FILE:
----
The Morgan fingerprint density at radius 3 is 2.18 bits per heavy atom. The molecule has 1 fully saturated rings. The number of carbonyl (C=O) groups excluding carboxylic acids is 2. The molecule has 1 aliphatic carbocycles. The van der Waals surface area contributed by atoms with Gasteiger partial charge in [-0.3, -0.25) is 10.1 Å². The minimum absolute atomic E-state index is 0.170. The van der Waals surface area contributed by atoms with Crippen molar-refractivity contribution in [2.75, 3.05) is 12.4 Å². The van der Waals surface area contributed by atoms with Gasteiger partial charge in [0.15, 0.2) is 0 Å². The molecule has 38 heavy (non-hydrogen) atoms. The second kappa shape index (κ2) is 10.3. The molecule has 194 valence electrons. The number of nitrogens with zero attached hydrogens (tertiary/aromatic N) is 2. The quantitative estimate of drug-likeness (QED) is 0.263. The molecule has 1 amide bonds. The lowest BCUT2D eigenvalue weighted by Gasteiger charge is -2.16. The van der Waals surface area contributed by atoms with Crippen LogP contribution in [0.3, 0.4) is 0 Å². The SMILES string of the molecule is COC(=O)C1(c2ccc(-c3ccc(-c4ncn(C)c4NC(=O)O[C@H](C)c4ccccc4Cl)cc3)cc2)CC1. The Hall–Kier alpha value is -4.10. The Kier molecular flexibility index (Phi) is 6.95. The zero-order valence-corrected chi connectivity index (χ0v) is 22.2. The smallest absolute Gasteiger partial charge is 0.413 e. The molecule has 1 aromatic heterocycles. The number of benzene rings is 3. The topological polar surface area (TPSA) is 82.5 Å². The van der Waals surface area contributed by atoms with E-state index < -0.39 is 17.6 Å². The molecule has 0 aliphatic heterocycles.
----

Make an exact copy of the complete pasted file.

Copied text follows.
The Morgan fingerprint density at radius 3 is 2.18 bits per heavy atom. The molecule has 1 fully saturated rings. The number of carbonyl (C=O) groups excluding carboxylic acids is 2. The molecule has 1 aliphatic carbocycles. The van der Waals surface area contributed by atoms with Gasteiger partial charge in [-0.3, -0.25) is 10.1 Å². The minimum absolute atomic E-state index is 0.170. The van der Waals surface area contributed by atoms with Crippen molar-refractivity contribution in [2.75, 3.05) is 12.4 Å². The van der Waals surface area contributed by atoms with Gasteiger partial charge in [0.15, 0.2) is 0 Å². The molecule has 38 heavy (non-hydrogen) atoms. The second kappa shape index (κ2) is 10.3. The molecule has 194 valence electrons. The number of nitrogens with zero attached hydrogens (tertiary/aromatic N) is 2. The quantitative estimate of drug-likeness (QED) is 0.263. The molecule has 1 amide bonds. The lowest BCUT2D eigenvalue weighted by Gasteiger charge is -2.16. The van der Waals surface area contributed by atoms with Crippen LogP contribution in [0.3, 0.4) is 0 Å². The SMILES string of the molecule is COC(=O)C1(c2ccc(-c3ccc(-c4ncn(C)c4NC(=O)O[C@H](C)c4ccccc4Cl)cc3)cc2)CC1. The Hall–Kier alpha value is -4.10. The Kier molecular flexibility index (Phi) is 6.95. The zero-order valence-corrected chi connectivity index (χ0v) is 22.2. The smallest absolute Gasteiger partial charge is 0.413 e. The molecule has 1 aromatic heterocycles. The number of benzene rings is 3. The topological polar surface area (TPSA) is 82.5 Å². The van der Waals surface area contributed by atoms with E-state index < -0.39 is 17.6 Å². The molecule has 0 aliphatic heterocycles.